When Septimius Severus went to Britain to fight against the Picts, Philostratus accompanied the royal family and he remained at the court even after the Emperor died during the war. He continued to travel with the royal family, and at one point visited Tyana (in modern Turkey), where a temple was dedicated to the charismatic teacher Apollonius. Scholars speculate that it was during this trip that Julia Domna commissioned the Life of Apollonius. Philostratus also spent some time in Antioch, although it is unknown when, where he met the future Emperor Gordian. Lives of the Sophists is dedicated to him. Little information is available about Philostratus in the years immediately following Julia Domna's death in 217. He may have spent some time in the Phoenician city of Tyre and then returned to Athens, where he was associated with the leading cultural and political circles of Greece. He published his two major works at this time. A statue was erected in his honor in Olympia before his death, which probably occurred between 244 and 249.
Although several works have been attributed to Philostratus, Life of Apollonius of Tyana and Lives of the Sophists are the only two texts that were unquestionably composed by him. Critical commentary in English has therefore concentrated on these two works, although there has been some discussion of the Heroikos by scholars who view the treatise as his. In addition to being a biography of the first-century teacher, Life of Apollonius is also a travel romance and novel that highlights the divine powers of the sage. In the work Philostratus quotes Apollonius's disciple Damis. While there is some discussion among scholars about the existence of the notebooks of Damis, most classicists agree that “Damis” is a fictional figure, a literary device used by Philostratus to lend authenticity to his account. Philostratus's other major work, Lives of the Sophists, is a collection of essays on famous sophists of the second and third centuries. In these biographies, Philostratus expostulates on the technical capacities of his subjects and includes personal anecdotes from their lives. Philostratus distinguishes two ages of the art of speaking, the “first sophistic,” founded in the fifth century by Gorgias, and the “second sophistic,” founded by Aeschines in the fourth century While classical scholars do not regard these sketches as works of high literary merit, they are considered an invaluable source of information about the state of rhetorical speaking at a time when it was a high art and when its practitioners, the sophists, were some of the most popular, wealthy, and influential men in Greece. The Heroikos, a text that is sometimes ascribed to Philostratus, is a dialogue about the cult of the mythical hero Protesilaos. In this work a Phoenician merchant and a vine-grower discuss the reality of heroes and giants before talking about Protesilaos himself, whom the vine-grower believes is real. The work has been discussed by several scholars in relation to ancient attitudes toward heroes.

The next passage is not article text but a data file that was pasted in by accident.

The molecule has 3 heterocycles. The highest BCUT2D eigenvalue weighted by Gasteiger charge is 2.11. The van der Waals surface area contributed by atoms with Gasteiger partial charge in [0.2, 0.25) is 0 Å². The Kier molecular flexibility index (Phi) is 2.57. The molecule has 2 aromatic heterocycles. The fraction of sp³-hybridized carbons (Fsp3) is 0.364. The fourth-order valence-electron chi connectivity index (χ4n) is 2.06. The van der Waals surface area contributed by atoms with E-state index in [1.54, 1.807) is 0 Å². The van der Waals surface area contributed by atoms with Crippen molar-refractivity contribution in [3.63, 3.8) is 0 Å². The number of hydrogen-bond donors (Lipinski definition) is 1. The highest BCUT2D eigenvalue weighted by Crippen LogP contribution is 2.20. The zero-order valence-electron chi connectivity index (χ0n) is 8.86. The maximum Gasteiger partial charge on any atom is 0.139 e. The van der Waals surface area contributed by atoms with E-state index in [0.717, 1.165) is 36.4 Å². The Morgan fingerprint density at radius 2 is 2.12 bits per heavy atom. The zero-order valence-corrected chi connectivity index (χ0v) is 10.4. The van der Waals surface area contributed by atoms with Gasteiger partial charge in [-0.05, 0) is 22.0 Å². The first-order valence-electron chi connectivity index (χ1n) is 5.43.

The importance of Apollonius of Tyana and Lives of the Sophists as historical sources have preserved continuing interest in Philostratus since ancient times. Although much of the debate surrounding these texts is focused on issues of authorship, modern critics writing about Philostratus have tended to examine the authenticity of Apollonius of Tyana as a biography, examining the extent to which the work can be considered fictional or historical. Other areas of critical interest include study of the attitude toward magic and heroes as displayed in the work. Discussions of the Lives of the Sophists have concentrated on the differences between Philostratus's depictions of the sophists and those of other ancients; the accuracy of the biographies; the sources used by Philostratus; the author's attitudes toward politics and philosophy; and the idea of the “sophistic” used in the work. Although questions of accuracy are central to most discussions of Philostratus's work, it continues to be regarded as the best source of historical information available on his subjects.